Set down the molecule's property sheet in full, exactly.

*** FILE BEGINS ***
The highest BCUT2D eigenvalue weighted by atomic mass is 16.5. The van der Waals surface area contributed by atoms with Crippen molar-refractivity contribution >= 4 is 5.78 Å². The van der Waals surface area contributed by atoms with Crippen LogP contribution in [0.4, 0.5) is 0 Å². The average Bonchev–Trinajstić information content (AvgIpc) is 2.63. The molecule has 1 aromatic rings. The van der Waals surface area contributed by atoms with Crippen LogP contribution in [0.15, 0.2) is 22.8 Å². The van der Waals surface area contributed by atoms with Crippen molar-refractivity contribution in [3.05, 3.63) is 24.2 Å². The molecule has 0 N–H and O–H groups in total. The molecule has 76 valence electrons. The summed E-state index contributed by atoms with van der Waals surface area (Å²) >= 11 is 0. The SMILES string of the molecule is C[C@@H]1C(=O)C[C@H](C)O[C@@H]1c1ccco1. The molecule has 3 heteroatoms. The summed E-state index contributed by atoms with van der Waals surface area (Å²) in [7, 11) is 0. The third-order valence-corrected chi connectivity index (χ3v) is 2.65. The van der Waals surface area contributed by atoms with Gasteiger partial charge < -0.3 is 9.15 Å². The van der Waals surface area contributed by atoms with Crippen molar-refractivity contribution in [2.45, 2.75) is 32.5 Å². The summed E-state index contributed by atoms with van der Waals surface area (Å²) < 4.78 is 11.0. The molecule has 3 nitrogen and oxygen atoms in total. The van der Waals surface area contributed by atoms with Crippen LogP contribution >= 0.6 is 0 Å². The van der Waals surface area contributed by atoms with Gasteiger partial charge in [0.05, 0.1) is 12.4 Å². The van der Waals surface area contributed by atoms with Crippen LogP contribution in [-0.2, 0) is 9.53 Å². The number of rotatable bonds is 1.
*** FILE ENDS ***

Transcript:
The highest BCUT2D eigenvalue weighted by atomic mass is 16.5. The van der Waals surface area contributed by atoms with Crippen molar-refractivity contribution >= 4 is 5.78 Å². The van der Waals surface area contributed by atoms with Crippen LogP contribution in [0.4, 0.5) is 0 Å². The average Bonchev–Trinajstić information content (AvgIpc) is 2.63. The molecule has 1 aromatic rings. The van der Waals surface area contributed by atoms with Crippen LogP contribution in [0.15, 0.2) is 22.8 Å². The van der Waals surface area contributed by atoms with Crippen molar-refractivity contribution in [3.05, 3.63) is 24.2 Å². The molecule has 0 N–H and O–H groups in total. The molecule has 76 valence electrons. The summed E-state index contributed by atoms with van der Waals surface area (Å²) >= 11 is 0. The SMILES string of the molecule is C[C@@H]1C(=O)C[C@H](C)O[C@@H]1c1ccco1. The molecule has 3 heteroatoms. The summed E-state index contributed by atoms with van der Waals surface area (Å²) in [7, 11) is 0. The third-order valence-corrected chi connectivity index (χ3v) is 2.65. The van der Waals surface area contributed by atoms with Gasteiger partial charge < -0.3 is 9.15 Å². The van der Waals surface area contributed by atoms with Crippen molar-refractivity contribution in [2.45, 2.75) is 32.5 Å². The summed E-state index contributed by atoms with van der Waals surface area (Å²) < 4.78 is 11.0. The molecule has 3 nitrogen and oxygen atoms in total. The van der Waals surface area contributed by atoms with Crippen LogP contribution >= 0.6 is 0 Å². The van der Waals surface area contributed by atoms with Gasteiger partial charge in [0.05, 0.1) is 12.4 Å². The van der Waals surface area contributed by atoms with Crippen LogP contribution in [-0.2, 0) is 9.53 Å². The number of rotatable bonds is 1.